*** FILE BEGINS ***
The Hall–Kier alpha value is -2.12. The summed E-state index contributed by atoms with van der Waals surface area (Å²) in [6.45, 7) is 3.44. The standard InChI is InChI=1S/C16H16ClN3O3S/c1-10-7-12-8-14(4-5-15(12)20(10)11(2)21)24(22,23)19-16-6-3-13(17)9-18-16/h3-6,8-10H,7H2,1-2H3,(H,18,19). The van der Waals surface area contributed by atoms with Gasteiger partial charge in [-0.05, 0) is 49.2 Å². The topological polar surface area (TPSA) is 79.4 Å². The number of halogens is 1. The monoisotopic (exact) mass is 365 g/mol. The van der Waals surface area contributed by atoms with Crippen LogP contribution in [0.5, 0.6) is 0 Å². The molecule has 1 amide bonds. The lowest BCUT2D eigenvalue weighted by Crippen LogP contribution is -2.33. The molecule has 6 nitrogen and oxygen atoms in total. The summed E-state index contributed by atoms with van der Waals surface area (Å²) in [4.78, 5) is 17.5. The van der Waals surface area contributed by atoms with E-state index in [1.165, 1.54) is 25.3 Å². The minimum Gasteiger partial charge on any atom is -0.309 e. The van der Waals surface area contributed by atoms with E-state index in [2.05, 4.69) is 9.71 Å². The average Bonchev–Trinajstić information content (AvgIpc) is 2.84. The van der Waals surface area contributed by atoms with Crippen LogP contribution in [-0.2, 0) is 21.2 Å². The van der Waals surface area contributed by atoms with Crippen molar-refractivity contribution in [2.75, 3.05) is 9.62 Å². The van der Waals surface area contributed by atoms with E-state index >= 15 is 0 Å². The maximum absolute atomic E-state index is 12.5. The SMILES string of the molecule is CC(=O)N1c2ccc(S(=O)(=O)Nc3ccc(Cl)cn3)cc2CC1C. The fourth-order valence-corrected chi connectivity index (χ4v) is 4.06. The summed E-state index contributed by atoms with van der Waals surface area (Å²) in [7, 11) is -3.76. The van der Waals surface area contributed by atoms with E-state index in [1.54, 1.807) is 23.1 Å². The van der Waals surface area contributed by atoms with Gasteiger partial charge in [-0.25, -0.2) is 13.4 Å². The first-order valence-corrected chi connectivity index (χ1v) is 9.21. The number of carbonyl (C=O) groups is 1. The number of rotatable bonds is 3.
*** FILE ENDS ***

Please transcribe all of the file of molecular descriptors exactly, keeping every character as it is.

The Hall–Kier alpha value is -2.12. The summed E-state index contributed by atoms with van der Waals surface area (Å²) in [6.45, 7) is 3.44. The standard InChI is InChI=1S/C16H16ClN3O3S/c1-10-7-12-8-14(4-5-15(12)20(10)11(2)21)24(22,23)19-16-6-3-13(17)9-18-16/h3-6,8-10H,7H2,1-2H3,(H,18,19). The van der Waals surface area contributed by atoms with Gasteiger partial charge in [-0.05, 0) is 49.2 Å². The topological polar surface area (TPSA) is 79.4 Å². The number of halogens is 1. The monoisotopic (exact) mass is 365 g/mol. The van der Waals surface area contributed by atoms with Crippen LogP contribution in [0.5, 0.6) is 0 Å². The molecule has 1 amide bonds. The lowest BCUT2D eigenvalue weighted by Crippen LogP contribution is -2.33. The molecule has 6 nitrogen and oxygen atoms in total. The summed E-state index contributed by atoms with van der Waals surface area (Å²) in [4.78, 5) is 17.5. The van der Waals surface area contributed by atoms with E-state index in [1.165, 1.54) is 25.3 Å². The minimum Gasteiger partial charge on any atom is -0.309 e. The van der Waals surface area contributed by atoms with E-state index in [2.05, 4.69) is 9.71 Å². The average Bonchev–Trinajstić information content (AvgIpc) is 2.84. The van der Waals surface area contributed by atoms with Crippen LogP contribution in [-0.2, 0) is 21.2 Å². The van der Waals surface area contributed by atoms with Crippen molar-refractivity contribution in [2.75, 3.05) is 9.62 Å². The van der Waals surface area contributed by atoms with E-state index >= 15 is 0 Å². The maximum absolute atomic E-state index is 12.5. The SMILES string of the molecule is CC(=O)N1c2ccc(S(=O)(=O)Nc3ccc(Cl)cn3)cc2CC1C. The fourth-order valence-corrected chi connectivity index (χ4v) is 4.06. The summed E-state index contributed by atoms with van der Waals surface area (Å²) in [7, 11) is -3.76. The van der Waals surface area contributed by atoms with E-state index in [1.54, 1.807) is 23.1 Å². The van der Waals surface area contributed by atoms with Gasteiger partial charge in [-0.25, -0.2) is 13.4 Å². The first-order valence-corrected chi connectivity index (χ1v) is 9.21. The number of carbonyl (C=O) groups is 1. The number of rotatable bonds is 3.